Clinical research sites have concluded that the payments to trial participants are so labor-intensive that the process can become a detriment to their medical studies.
Of 760 sites surveyed around the world, 63% would prefer to make electronic payments, while 75% say reimbursement timelines impact their ability to pay the patient stipends, according to new research from automated clinical payments provider Greenphire and the Society for Clinical Research Sites.
In the past, 66% of sites globally reported having less than three months worth of operating cash, according to Greenphire. Thus, their systems for accepting payments from research sponsors and grants, as well as payments to patients, becomes an even more critical part of the clinic operations.
Philadelphia-based Greenphire introduced its Mastercard-branded ClinCard reloadable debit card years ago as an alternative method for distributing payments, but the new research indicates there is still a lot of opportunity to streamline the process of setting up payments to patients.
Through feedback from clinical sites, Greenphire has determined that clinic personnel, often the same people conducting the medical trials, have to spend an average of 15 to 20 minutes handling a manual payment process for each patient visit. Many sites, at 46%, noted the payment process can sometimes take up to 30 minutes.
"Our job is to allow the person at the medical investigation site who is managing payments to do it with just two clicks on a web-based portal so the patient can leave the clinic when the visit is over," said Greenphire CEO Jim Murphy. "In doing that, the patient doesn't have to wait around, or go down the hallway to another area to get a paper check or fill out forms."
Currently, many of the medial trial sites create a complicated paper trail for payments in a medical setting that is already quite complex because of variations in research, patient population, test drugs or treatment regimen.
"Trying to do anything that is truly one size fits all is very difficult with all of those variables," Murphy said. It is also difficult to become "hyper efficient" with payments paperwork when the same clinic may be treating patients not related to research, or may have as many as 10 different clinical trials taking place at the same time, he added.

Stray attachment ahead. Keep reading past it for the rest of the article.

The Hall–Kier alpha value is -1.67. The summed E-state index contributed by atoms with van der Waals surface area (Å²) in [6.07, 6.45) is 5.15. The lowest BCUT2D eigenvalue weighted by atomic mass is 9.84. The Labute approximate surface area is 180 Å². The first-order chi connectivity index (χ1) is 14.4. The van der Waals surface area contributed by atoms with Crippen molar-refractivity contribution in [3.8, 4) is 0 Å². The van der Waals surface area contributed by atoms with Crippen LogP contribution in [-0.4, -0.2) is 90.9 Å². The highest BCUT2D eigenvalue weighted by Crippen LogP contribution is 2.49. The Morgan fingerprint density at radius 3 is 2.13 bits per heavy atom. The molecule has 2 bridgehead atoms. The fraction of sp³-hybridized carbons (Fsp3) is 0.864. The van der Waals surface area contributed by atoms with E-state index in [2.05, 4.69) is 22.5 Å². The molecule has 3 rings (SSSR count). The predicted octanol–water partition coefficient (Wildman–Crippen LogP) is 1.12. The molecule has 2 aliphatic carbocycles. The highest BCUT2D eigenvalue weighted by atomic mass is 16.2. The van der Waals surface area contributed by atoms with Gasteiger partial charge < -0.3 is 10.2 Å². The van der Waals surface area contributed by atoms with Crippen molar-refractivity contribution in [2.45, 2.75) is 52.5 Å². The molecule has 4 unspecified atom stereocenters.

Nearly 62% of respondents said they used paper checks for payments most often, while 20% paid in cash and 18% said debit cards. However, nearly 48% indicated paying to a debit card was the "second most used" option.
At the same time, 84% of sites prefer to receive a payment from sponsors or grants in support of the clinic in 30 days or fewer, a time frame that could be whittled with electronic payment options.
Greenphire says it recently passed the 4.5 million mark in terms of payment loads on its ClinCard option. Electronic payments can transfer directly from the clinic's bank account to the patient's ClinCard account or a designated bank account.
"We are certainly having an impact when considering that each one of those payment loads represents a patient visit, each of which would otherwise take 15 to 20 minutes to handle a patient payment," Murphy said. "You can see how many hours, in passing the million hour mark, we have been able to save in having an impact on the efficiency of the clinical trial payment process."
Payments through Greenphire's network operate through payment card industry security standard guidelines, utilizing tokenization and encryption, and also follow the financial industry's Know Your Customer regulations, Murphy added.